• Optionally modify the search
  • Remove the search (which also removes the results of the search from the discovery mailbox)

A discovery search can be arbitrarily complex within the supported predicates and options. However, those are fairly limited. Of course, you can construct more granular searches from within the Exchange Management Shell. However, that will likely be an administrator-only experience; you will probably require your users to utilize the ECP.

User Archive Mailbox

The final new feature within Exchange Server 2010 that we will discuss is the user archive mailbox. The archive mailbox is basically a second mailbox for any user who has one. The intention with the user archive mailbox, along with the complete removal of storage restrictions associated with mailbox database sizes in Exchange Server 2010, is to allow organizations to eliminate PSTs from their environments.

In Exchange Server 2010, given that a company is using Database Availability Groups (DAGs) with at least two copies, Microsoft says that mailbox database sizes up to 2 TB are acceptable, with mailbox database sizes up to 64 TB being supported (note that this is the size limit of a file within the NTFS file system, and a mailbox database is eventually nothing more than a special type of an NTFS file). Along with this significant change in mailbox database size support, Microsoft now supports (and in fact, recommends as long as there are at least two DAG copies) the use of inexpensive SATA disk for mailbox databases.

Given this support, Microsoft is of the opinion that companies will immediately move from expensive SAN storage to inexpensive SATA disk. This author has already seen that that isn’t the case. Many companies want to retain primary mailbox storage on SAN (given the investment they’ve already made in SAN storage and SAN management).

However, in the initial release of Exchange Server 2010, an archive mailbox is located in the same mailbox database as a user’s primary mailbox. This limits the deployment of archive mailboxes to companies who either have SAN storage to allocate to archive mailboxes (likely very few) or to companies who will fully commit to the Microsoft recommendations of inexpensive SATA storage in the initial release (this is also likely to be very few companies).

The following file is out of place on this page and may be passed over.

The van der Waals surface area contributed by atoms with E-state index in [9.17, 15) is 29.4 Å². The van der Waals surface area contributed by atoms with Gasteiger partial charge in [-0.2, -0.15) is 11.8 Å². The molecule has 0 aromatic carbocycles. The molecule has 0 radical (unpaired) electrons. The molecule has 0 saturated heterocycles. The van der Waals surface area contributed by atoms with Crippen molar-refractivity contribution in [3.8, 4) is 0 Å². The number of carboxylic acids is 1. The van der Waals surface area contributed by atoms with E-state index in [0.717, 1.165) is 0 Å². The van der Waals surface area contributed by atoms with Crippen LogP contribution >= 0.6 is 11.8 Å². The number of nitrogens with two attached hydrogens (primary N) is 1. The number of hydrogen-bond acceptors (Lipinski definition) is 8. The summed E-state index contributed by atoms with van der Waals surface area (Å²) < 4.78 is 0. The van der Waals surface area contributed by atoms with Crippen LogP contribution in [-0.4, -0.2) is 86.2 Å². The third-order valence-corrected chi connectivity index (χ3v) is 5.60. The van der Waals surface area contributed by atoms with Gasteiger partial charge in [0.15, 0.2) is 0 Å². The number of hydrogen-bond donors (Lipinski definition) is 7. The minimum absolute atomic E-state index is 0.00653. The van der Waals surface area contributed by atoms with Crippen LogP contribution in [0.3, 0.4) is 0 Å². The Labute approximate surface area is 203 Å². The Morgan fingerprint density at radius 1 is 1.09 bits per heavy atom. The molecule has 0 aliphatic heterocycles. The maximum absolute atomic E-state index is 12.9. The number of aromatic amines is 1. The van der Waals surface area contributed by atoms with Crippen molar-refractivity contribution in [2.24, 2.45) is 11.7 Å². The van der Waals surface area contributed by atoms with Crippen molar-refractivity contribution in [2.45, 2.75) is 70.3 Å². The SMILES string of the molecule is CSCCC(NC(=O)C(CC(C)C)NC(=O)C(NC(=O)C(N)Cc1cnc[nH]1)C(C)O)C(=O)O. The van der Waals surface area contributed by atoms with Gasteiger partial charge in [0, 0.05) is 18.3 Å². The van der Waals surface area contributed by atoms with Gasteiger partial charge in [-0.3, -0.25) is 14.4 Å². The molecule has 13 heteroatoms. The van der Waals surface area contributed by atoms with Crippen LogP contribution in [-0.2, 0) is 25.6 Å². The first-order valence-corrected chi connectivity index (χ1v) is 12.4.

The contents of archive mailboxes are also not available to users in cached mode. That is, the contents of the archive mailbox are not copied to the user’s OST. Also, in order to view the archive mailbox, a user must be using either OWA 2010 or Outlook 2010 (in online mode). Given that desktop deployment cycles tend to be out-of-sync with server deployment cycles, this can also serve as a significant blocker to the deployment of archive mailboxes.

A MoveToArchive action is available for retention policies, but is not available for managed folder mailbox policies (in fact, you cannot create a user archive on a mailbox which has a managed folder mailbox policy assigned to it). Archive mailboxes are subject to discovery search and to legal hold. Archive mailboxes are subject to separate quotas from primary user mailboxes.


Exchange Server 2010 includes many new features that are oriented toward improving the compliance feature-set of Exchange Server, as well as continuing to provide support for some existing compliance features that were introduced with Exchange Server 2007.

Unfortunately, a number of the new features are not particular easy to use, and some of those introduced in Exchange Server 2010 actually remove feature content from features present in Exchange Server 2007 and before.

The security configuration required for controlling these compliance features is fairly complex, and requires Role Based Access Control for any type of granular control.

The discovery search, a much anticipated new feature of Exchange Server 2010, lacks a number of features necessary for any typical eDiscovery process.

So, while the work done in Exchange Server 2010 is a step in the right direction, and may be suitable for the smallest of companies; it is very likely that medium and large companies will need a more complete solution to meet their compliance requirements.